Devotional

Sanballat was very angry when he learned that we were rebuilding the wall. He flew into a rage and mocked the Jews, saying in front of his friends and the Samarian army officers, “What does this bunch of poor, feeble Jews think they’re doing? Do they think they can build the wall in a single day by just offering a few sacrifices? Do they actually think they can make something of stones from a rubbish heap—and charred ones at that?” Tobiah the Ammonite, who was standing beside him, remarked, “That stone wall would collapse if even a fox walked along the top of it!” – Nehemiah 4:1-3.

Nehemiah traveled hundreds of miles to rebuild the wall of Jerusalem. This was important work, as the wall was Jerusalem’s first line of defense. But Nehemiah’s restoration work did not go unopposed.  

His first enemies are introduced in Nehemiah 2:19a, “But when Sanballat, Tobiah, and Geshem the Arab heard of our plan, they scoffed contemptuously…” This threesome was joined by more people: the Arabs, Ammonites and the people of Ashdod. Nehemiah’s progress on rebuilding the wall has made them “furious. “(Nehemiah 4:7) They all made plans to come and fight against Jerusalem and throw us into confusion. (Nehemiah 4:8).

Do you have a Sanballat in your life? Well, probably not literally, but perhaps figuratively. If we have a Sanballat in our life today, he or she wants to stifle our spiritual growth. Sanballat wants to make it look like the job is impossible; in other words create doubt. And Sanballat wants to rally opposition against what you are trying to do. Just like he did to Nehemiah. The spirit of Sanballat’s goal is to discourage you—to get you to quit what God has called you to do. The goal is to tear down—not build up—the wall God is calling you to build. Sanballat can take the form of discouragement, fatigue and fear. These are a few of the enemies of restoration and rebuilding.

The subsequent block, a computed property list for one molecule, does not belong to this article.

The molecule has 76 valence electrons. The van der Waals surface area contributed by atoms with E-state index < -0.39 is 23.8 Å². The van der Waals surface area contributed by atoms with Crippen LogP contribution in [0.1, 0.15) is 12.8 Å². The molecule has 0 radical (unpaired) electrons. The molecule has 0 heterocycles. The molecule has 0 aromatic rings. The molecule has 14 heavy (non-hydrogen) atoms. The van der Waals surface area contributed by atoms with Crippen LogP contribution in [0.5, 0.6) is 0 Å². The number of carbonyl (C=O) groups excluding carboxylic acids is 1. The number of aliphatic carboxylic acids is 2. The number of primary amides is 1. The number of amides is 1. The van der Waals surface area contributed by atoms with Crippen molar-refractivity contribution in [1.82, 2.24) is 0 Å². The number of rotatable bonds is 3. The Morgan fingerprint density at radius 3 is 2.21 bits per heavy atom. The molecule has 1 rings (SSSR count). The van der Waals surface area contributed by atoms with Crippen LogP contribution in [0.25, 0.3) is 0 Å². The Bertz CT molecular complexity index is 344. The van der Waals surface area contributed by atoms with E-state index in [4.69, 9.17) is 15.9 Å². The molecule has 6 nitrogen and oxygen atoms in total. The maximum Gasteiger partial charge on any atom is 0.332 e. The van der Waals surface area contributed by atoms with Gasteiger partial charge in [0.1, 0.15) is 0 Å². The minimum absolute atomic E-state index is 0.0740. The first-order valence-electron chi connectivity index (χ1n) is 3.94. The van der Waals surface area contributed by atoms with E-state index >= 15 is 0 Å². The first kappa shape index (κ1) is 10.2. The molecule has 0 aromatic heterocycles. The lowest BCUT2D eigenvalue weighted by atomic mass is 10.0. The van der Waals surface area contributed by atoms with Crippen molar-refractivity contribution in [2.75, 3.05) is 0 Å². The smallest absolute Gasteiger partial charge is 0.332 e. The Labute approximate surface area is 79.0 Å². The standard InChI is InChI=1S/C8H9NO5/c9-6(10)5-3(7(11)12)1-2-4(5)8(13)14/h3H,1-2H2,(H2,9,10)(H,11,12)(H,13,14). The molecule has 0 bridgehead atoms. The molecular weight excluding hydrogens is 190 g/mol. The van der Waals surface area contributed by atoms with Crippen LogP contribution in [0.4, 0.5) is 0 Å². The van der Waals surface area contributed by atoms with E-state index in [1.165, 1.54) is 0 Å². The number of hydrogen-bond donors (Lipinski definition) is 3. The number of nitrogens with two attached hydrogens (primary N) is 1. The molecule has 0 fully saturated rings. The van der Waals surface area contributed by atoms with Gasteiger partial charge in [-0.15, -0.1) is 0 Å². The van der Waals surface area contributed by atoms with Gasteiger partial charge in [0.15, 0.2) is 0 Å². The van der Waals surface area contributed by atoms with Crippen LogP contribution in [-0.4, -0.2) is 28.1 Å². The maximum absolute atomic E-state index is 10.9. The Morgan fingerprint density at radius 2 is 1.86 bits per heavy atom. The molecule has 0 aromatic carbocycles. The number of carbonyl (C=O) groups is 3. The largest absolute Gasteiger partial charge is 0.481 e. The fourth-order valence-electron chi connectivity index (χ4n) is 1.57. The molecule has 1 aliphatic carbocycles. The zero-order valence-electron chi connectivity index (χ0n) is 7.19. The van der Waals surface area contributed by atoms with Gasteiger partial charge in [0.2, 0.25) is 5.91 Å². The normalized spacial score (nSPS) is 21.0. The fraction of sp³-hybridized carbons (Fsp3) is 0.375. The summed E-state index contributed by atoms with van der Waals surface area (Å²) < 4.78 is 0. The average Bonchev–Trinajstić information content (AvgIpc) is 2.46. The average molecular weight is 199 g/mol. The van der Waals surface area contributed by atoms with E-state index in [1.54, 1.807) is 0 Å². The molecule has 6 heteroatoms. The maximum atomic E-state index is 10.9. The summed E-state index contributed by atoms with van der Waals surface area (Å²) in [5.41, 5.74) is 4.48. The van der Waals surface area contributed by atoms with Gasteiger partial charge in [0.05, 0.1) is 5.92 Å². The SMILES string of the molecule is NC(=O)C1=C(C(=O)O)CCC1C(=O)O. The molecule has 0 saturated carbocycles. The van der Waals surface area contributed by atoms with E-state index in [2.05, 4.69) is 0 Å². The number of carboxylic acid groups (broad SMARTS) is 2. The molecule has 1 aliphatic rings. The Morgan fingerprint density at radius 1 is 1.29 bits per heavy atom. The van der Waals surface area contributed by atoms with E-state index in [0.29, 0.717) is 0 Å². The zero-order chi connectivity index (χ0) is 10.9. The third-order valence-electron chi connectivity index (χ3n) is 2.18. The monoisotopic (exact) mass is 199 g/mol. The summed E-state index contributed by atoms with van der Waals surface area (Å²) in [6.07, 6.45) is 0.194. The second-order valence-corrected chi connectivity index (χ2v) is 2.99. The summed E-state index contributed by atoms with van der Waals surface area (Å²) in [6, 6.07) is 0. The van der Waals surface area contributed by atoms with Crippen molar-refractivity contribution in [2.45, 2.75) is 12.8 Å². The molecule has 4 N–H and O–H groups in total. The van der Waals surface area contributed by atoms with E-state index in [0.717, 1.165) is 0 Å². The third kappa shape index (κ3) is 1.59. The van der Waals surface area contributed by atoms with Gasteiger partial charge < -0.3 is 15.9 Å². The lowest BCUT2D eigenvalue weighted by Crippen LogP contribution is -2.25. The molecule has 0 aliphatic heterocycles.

This is a good time to remind ourselves who was rebuilding the wall. God was the Architect, and Nehemiah was the contractor. God was at work. It was His will to rebuild the wall and the gates around the city. Anyone in opposition to that goal was in opposition to God. Nehemiah was determined that no one but God would stop the work.  

Nehemiah finished the wall. Nehemiah achieved this, not by removing the fear of attack and reprisal but by helping the people face their fears, turning them towards God who was their defender and shield. Like Nehemiah, we need to act with God, and for God, even though it means strenuous effort and opposition. We need to trust God, do our day’s work faithfully, and leave the future and the results to Him. 

Discussion Questions:

  1. What can you learn from Nehemiah about handling opposition to God’s work? How might your situation differ from what Nehemiah faced in his day? 
  2. How does praying persistently for a significant period of time prepare us for moments of decision and crises of belief in our lives?